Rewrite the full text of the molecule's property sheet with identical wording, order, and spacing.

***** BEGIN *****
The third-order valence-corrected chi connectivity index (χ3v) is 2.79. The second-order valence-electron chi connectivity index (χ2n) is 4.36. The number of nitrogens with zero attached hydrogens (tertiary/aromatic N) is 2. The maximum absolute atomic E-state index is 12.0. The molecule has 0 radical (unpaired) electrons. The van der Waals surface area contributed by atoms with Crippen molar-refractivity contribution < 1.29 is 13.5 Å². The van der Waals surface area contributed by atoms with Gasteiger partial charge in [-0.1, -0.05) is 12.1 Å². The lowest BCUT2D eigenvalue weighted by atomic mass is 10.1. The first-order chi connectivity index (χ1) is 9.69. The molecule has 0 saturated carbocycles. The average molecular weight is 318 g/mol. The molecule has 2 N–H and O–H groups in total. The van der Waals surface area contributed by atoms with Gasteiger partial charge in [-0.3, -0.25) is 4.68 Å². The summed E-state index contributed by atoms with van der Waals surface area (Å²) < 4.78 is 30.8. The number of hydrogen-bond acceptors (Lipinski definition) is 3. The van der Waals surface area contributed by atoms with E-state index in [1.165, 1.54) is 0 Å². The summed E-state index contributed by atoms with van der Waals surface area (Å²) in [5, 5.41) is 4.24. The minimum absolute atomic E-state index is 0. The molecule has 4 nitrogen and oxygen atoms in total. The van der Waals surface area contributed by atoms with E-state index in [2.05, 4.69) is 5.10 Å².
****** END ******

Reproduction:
The third-order valence-corrected chi connectivity index (χ3v) is 2.79. The second-order valence-electron chi connectivity index (χ2n) is 4.36. The number of nitrogens with zero attached hydrogens (tertiary/aromatic N) is 2. The maximum absolute atomic E-state index is 12.0. The molecule has 0 radical (unpaired) electrons. The van der Waals surface area contributed by atoms with Crippen molar-refractivity contribution < 1.29 is 13.5 Å². The van der Waals surface area contributed by atoms with Gasteiger partial charge in [-0.1, -0.05) is 12.1 Å². The lowest BCUT2D eigenvalue weighted by atomic mass is 10.1. The first-order chi connectivity index (χ1) is 9.69. The molecule has 0 saturated carbocycles. The average molecular weight is 318 g/mol. The molecule has 2 N–H and O–H groups in total. The van der Waals surface area contributed by atoms with Gasteiger partial charge in [-0.3, -0.25) is 4.68 Å². The summed E-state index contributed by atoms with van der Waals surface area (Å²) < 4.78 is 30.8. The number of hydrogen-bond acceptors (Lipinski definition) is 3. The van der Waals surface area contributed by atoms with E-state index in [1.165, 1.54) is 0 Å². The summed E-state index contributed by atoms with van der Waals surface area (Å²) in [5, 5.41) is 4.24. The minimum absolute atomic E-state index is 0. The molecule has 4 nitrogen and oxygen atoms in total. The van der Waals surface area contributed by atoms with E-state index in [2.05, 4.69) is 5.10 Å².